Agriculture is the first step toward civilization, because it requires a significant advance in men’s conceptual development: it requires that they grasp two cardinal concepts which the perceptual, concrete-bound mentality of the hunters could not grasp fully: time and savings. Once you grasp these, you have grasped the three essentials of human survival: time-savings-production. You have grasped the fact that production is not a matter confined to the immediate moment, but a continuous process, and that production is fueled by previous production. The concept of “stock seed” unites the three essentials and applies not merely to agriculture, but much, much more widely: to all forms of productive work. Anything above the level of a savage’s precarious, hand-to-mouth existence requires savings. Savings buy time.

“Egalitarianism and Inflation”
Philosophy: Who Needs It, 126

Deferred consumption (i.e., savings) on a gigantic scale is required to keep industrial production going. Savings pay for machines which enable men to produce in a day an amount of goods they would not be able to produce by hand in a year (if at all). This enables the workers in turn to defer consumption and to save some of their income for their future needs or goals. The hallmark of an industrial society is its members’ distance from a hand-to-mouth mode of living; the greater this distance, the greater men’s progress.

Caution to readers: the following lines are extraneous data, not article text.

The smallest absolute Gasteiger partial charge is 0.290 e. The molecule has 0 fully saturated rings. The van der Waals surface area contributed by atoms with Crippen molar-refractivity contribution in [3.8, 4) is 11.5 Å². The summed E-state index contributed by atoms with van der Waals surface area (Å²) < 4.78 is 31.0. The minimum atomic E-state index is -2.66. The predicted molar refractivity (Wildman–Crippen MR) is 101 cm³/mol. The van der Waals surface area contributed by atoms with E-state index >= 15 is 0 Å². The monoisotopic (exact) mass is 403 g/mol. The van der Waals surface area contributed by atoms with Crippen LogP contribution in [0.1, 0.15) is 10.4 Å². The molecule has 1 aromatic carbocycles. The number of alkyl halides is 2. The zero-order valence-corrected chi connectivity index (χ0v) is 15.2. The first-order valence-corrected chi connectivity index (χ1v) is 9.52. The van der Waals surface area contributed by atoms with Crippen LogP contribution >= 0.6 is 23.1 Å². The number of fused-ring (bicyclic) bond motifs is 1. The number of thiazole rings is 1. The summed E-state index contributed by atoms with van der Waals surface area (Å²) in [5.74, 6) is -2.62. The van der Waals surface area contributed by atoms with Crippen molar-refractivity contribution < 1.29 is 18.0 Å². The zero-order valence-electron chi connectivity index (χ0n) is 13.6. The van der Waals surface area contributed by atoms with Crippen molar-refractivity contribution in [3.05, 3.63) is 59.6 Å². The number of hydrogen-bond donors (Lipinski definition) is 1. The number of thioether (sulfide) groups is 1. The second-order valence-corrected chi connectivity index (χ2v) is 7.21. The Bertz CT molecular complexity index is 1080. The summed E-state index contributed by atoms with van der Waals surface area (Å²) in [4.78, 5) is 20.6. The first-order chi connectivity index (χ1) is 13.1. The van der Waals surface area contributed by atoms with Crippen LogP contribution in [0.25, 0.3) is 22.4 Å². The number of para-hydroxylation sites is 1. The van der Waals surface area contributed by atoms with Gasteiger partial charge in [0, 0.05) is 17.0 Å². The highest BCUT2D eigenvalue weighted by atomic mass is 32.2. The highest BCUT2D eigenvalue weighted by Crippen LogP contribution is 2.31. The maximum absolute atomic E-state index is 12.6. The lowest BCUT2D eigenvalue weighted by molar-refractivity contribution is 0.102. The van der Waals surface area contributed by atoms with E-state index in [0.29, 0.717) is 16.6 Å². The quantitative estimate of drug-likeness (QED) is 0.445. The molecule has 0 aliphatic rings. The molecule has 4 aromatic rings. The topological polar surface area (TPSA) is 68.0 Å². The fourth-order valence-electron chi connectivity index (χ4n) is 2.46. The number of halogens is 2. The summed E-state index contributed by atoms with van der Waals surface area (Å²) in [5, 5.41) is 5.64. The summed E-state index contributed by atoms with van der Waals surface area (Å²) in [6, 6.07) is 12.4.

The major part of this country’s stock seed is not the fortunes of the rich (who are a small minority), but the savings of the middle class — i.e., of responsible men who have the ability to grasp the concept “future” and to deposit one dollar (or more) into a bank account. A man of this type saves money for his own future, but the bank invests his money in productive enterprises; thus, the goods he did not consume today, are available to him when he needs them tomorrow — and, in the meantime, these goods serve as fuel for the country’s productive process.

“The Inverted Moral Priorities”
The Ayn Rand Letter, III, 21, 1

Consumption is the final, not the efficient, cause of production. The efficient cause is savings, which can be said to represent the opposite of consumption: they represent unconsumed goods. Consumption is the end of production, and a dead end, as far as the productive process is concerned. The worker who produces so little that he consumes everything he earns, carries his own weight economically, but contributes nothing to future production. The worker who has a modest savings account, and the millionaire who invests a fortune (and all the men in between), are those who finance the future.

“Egalitarianism and Inflation”
Philosophy: Who Needs It, 132
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